Pickeral Rush or Pickeralweed, Pontederia cordata is an aquatic or marsh perennial with a cluster of erect arrowhead-shaped leaves arising from a single basal clump. The leaves are 4-8 in across, shiny green and thick-spongy, standing up to 3 ft tall on fleshy petioles (leaf stems). Throughout late spring and summer, pickerelweed produces showy 6-8 in spires of violet-blue flowers standing on stalks 2-3 ft high. The individual flowers are about 1 in (2.5 cm) across and elaborately-beautiful, reminiscent of an orchid. Pickerelweed spreads by creeping rhizomes (underground stems) just beneath the surface. Pickerelweed often forms dense stands that paint a summertime marsh purplish-blue.
Pickerelweed in common in wetlands (the transition zone between aquatic habitats and terrestrial habitats) from Minnesota and Nova Scotia, southward to Texas and Florida, the West Indies and all the way to Argentina.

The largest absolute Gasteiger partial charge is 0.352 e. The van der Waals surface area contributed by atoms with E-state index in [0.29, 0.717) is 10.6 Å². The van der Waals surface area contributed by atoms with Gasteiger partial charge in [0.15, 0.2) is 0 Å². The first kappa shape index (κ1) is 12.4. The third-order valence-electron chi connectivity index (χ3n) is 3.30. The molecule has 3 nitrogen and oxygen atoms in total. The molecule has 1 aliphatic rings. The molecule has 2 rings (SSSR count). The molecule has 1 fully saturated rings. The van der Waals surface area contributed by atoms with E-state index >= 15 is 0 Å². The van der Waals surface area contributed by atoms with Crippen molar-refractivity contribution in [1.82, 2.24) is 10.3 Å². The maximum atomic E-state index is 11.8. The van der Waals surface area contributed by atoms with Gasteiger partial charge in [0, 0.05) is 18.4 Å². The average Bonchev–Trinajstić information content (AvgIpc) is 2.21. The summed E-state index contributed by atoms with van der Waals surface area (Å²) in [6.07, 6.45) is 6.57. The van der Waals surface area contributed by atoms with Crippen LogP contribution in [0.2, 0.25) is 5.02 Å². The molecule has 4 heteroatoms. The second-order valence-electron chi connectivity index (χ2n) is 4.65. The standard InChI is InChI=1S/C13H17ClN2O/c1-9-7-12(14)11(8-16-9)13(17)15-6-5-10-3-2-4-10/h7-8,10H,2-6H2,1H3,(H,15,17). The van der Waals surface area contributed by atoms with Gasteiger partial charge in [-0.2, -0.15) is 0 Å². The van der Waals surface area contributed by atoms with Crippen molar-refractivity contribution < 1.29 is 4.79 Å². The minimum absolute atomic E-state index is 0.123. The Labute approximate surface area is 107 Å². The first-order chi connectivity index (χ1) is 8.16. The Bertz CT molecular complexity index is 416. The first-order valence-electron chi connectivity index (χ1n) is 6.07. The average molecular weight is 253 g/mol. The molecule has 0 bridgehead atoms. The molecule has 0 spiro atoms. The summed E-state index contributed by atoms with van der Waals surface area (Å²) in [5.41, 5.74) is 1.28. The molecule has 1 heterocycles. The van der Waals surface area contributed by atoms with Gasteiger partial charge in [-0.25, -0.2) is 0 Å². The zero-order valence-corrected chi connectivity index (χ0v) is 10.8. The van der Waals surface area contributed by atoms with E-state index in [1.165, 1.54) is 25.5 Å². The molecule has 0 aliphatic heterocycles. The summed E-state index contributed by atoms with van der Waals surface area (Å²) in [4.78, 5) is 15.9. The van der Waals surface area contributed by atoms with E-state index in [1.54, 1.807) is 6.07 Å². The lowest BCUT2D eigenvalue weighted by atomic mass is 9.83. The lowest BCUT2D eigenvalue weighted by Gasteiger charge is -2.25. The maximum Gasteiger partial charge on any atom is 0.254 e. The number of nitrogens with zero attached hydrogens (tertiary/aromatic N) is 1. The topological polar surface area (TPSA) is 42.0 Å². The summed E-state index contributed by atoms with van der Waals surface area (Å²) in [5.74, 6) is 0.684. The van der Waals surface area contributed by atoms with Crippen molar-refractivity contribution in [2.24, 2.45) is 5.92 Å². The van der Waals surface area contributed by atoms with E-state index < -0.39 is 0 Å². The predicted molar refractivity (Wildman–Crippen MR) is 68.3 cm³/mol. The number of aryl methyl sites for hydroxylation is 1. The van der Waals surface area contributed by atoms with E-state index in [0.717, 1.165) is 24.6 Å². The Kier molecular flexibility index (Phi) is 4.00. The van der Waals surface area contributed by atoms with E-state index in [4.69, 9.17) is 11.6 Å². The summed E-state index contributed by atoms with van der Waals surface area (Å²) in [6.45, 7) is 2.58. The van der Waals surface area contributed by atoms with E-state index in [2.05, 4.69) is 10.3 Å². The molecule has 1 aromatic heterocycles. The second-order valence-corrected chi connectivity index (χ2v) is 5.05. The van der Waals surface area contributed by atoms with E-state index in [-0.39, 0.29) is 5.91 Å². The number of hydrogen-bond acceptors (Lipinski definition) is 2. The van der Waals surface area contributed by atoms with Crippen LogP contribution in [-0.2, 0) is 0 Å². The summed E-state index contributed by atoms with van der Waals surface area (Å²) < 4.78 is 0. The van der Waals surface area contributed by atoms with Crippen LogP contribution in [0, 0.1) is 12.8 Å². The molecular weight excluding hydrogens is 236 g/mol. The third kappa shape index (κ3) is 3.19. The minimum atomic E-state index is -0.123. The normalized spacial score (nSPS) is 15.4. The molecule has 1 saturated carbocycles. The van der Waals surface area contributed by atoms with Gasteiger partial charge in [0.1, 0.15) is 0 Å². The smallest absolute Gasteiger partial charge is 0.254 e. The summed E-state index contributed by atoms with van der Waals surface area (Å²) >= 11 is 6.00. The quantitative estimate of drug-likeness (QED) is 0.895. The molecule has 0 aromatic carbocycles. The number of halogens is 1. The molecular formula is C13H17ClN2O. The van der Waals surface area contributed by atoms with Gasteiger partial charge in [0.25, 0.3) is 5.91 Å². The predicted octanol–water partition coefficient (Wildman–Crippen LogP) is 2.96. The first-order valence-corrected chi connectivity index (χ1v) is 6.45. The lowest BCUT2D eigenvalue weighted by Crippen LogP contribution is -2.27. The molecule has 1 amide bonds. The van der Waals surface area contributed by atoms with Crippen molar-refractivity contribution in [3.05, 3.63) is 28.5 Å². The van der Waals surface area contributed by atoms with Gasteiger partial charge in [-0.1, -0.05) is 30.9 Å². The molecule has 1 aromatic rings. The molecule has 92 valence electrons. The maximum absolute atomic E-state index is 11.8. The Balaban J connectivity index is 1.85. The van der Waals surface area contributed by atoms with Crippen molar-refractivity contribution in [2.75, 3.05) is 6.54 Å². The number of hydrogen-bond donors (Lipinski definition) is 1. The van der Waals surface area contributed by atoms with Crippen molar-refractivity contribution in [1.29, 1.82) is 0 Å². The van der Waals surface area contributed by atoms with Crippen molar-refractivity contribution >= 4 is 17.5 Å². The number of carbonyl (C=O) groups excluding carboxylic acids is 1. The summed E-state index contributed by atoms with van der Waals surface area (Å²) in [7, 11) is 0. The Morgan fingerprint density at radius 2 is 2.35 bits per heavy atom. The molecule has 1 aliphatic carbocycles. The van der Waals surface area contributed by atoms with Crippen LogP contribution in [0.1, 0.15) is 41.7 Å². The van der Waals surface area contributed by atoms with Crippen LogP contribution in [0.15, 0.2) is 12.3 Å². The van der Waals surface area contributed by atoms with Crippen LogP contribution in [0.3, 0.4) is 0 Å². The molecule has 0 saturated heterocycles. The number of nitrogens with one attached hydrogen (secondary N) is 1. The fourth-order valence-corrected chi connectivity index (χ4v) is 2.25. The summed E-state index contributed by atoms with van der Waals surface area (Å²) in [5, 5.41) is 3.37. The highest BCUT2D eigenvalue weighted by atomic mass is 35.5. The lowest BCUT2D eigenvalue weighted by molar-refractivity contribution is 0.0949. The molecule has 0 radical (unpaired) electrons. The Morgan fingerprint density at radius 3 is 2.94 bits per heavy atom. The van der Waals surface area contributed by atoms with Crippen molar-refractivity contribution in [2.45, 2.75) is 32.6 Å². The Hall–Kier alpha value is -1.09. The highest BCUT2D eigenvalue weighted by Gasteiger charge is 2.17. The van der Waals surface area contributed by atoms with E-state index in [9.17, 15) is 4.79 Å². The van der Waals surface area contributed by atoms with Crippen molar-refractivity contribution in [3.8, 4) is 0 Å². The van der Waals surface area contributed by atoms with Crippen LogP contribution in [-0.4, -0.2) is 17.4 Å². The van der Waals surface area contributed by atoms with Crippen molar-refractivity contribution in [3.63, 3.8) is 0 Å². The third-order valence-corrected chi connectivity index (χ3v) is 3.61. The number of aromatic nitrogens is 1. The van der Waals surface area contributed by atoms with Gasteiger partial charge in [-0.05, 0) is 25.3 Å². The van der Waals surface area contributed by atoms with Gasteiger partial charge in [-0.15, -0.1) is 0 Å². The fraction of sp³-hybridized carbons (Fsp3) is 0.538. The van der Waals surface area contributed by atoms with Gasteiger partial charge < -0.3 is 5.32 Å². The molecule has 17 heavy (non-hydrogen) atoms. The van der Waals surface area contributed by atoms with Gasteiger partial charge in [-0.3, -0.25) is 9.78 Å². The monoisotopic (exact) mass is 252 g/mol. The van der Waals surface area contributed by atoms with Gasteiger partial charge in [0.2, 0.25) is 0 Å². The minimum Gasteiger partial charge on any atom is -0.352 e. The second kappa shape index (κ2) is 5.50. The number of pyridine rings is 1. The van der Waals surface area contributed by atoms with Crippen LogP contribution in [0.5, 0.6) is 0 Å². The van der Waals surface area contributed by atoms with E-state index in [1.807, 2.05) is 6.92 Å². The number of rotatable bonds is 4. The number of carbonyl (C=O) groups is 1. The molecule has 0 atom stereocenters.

Pickerelweed is very easy to cultivate and should be a part of any water garden. Young leaves can be eaten as a salad green or potherb, and the nutritious, starchy seeds can be eaten fresh, dried or roasted. In nature, pickerelweed provides important cover for wildlife, and helps wetlands filter polluted water.
Oxbow Eco-Center, Port Saint Lucie , FL Redbubblers of the Treasure Coast Meet & Greet PhotoWalk, August 2009.
70-300mm @ 300mm
8/15/09 – 589/28